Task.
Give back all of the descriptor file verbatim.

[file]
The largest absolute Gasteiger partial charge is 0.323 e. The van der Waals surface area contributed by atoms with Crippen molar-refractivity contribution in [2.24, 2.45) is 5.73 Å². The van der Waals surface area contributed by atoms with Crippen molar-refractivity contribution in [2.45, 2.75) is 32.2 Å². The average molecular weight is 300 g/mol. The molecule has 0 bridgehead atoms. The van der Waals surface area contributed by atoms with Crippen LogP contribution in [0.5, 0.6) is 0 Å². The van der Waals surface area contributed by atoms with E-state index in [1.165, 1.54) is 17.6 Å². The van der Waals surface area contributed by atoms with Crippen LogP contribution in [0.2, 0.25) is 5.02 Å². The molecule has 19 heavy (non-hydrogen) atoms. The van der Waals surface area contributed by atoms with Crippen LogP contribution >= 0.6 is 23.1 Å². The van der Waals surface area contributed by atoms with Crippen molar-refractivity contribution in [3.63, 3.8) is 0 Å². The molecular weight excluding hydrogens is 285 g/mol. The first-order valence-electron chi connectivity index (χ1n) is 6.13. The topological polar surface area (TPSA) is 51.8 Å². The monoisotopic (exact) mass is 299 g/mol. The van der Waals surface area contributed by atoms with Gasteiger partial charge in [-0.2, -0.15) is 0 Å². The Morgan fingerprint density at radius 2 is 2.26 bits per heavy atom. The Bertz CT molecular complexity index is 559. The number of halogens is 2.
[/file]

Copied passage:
The largest absolute Gasteiger partial charge is 0.323 e. The van der Waals surface area contributed by atoms with Crippen molar-refractivity contribution in [2.24, 2.45) is 5.73 Å². The van der Waals surface area contributed by atoms with Crippen molar-refractivity contribution in [2.45, 2.75) is 32.2 Å². The average molecular weight is 300 g/mol. The molecule has 0 bridgehead atoms. The van der Waals surface area contributed by atoms with Crippen LogP contribution in [0.5, 0.6) is 0 Å². The van der Waals surface area contributed by atoms with E-state index in [1.165, 1.54) is 17.6 Å². The van der Waals surface area contributed by atoms with Crippen LogP contribution in [0.2, 0.25) is 5.02 Å². The molecule has 19 heavy (non-hydrogen) atoms. The van der Waals surface area contributed by atoms with Crippen LogP contribution >= 0.6 is 23.1 Å². The van der Waals surface area contributed by atoms with Crippen molar-refractivity contribution in [3.63, 3.8) is 0 Å². The molecular weight excluding hydrogens is 285 g/mol. The first-order valence-electron chi connectivity index (χ1n) is 6.13. The topological polar surface area (TPSA) is 51.8 Å². The monoisotopic (exact) mass is 299 g/mol. The van der Waals surface area contributed by atoms with Gasteiger partial charge in [-0.2, -0.15) is 0 Å². The Morgan fingerprint density at radius 2 is 2.26 bits per heavy atom. The Bertz CT molecular complexity index is 559. The number of halogens is 2.